proxmox:
                    api_host   : 192.168.1.100
                    api_user   : [email protected]
                    api_password   : <PASSWORD>
                    node   : proxmox_master
                    vmid   : 300
                    state   : absent
- name: Create Proxmox VMs
  hosts: main
  tasks:
          - name: Spin up LXC Debian machine with ID 300
            proxmox:
                    api_host   : 192.168.1.100
                    api_user   : [email protected]
                    api_password   : <PASSWORD>
                    node   : proxmox_master
                    vmid   : 300
                    hostname   : debian.example.com
                    ostemplate   : ‘local:vztmpl/debian-9.0-standard_9.0-2_amd64.tar.gz’
                    cpus   : 1
                    cpuunits   : 500
                    memory   : 128
                    disk   : 8
                    netif : ‘{"net0":"name=eth0,gw=192.168.1.100,ip=192.168.1.101/24,bridge=vmbr2"}’
                    onboot   : yes
                    unprivileged   : yes
                    pubkey   : ‘<YOUR PUBKEY>‘
                    state   : present
          - name: Start debian.example.com LXC VM (ID 300)
            proxmox:
                    api_host   : 192.168.1.100
                    api_user   : [email protected]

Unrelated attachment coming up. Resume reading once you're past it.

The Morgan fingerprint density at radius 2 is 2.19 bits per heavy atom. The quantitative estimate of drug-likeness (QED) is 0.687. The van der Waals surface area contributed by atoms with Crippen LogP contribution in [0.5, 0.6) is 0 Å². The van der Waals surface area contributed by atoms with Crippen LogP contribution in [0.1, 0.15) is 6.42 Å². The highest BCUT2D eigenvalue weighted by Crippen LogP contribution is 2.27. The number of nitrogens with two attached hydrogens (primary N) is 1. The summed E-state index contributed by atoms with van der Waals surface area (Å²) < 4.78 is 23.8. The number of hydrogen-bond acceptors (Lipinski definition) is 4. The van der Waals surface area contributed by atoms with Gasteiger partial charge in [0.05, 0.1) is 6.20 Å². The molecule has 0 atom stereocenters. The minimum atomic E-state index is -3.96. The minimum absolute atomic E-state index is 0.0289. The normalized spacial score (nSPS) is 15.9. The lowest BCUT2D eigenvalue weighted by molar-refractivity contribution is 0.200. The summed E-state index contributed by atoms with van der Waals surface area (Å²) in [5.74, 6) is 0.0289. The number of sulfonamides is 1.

api_password   : <PASSWORD>
                    node   : proxmox_master
                    vmid   : 300
                    state   : started

This example Playbook will:

  1. Stop and delete an LXC container
  2. Set up a new container with the same VMID
  3. Start the container

It is important to note a few things:

  • It‘s possible to store and use variables. Here, the only variable used is the main host.
  • Names can be arbitrary, but a good idea is to make them descriptive, so you know what the playbook is doing at all times, and, in case of errors, which step.
  • As noted on the documentation, it is possible to set the password as an environment variable. This is the preferred way to share passwords in a team.
  • Setting a public key on the newly created LXC machine will allow Ansible to connect after setting the VM up to perform additional tasks.
  • LXC machines are easy to automate because they can be programmatically set up through templates, but KVM machines require interactive input unless they are installed from a snapshot or through cloud-init.
  • On a multi-node Proxmox setup, it is also possible to command different Proxmox nodes to perform different tasks. This is specified on the node line.

Now that the VM has been set up (in this example, with IP 192.168.1.101), it is now possible to configure and install anything through Ansible.

In my case, I am using a modified version of the Ansible playbook, with more tasks after setting up the VM successfully, to clone a few GitHub projects, and bring them online. This way, I can refresh services weekly, and keep running the latest version.

Additionally, it is possible to set up automated backups and have Ansible pull those backups into the new machine, so no settings are lost when refreshing images.

Updated: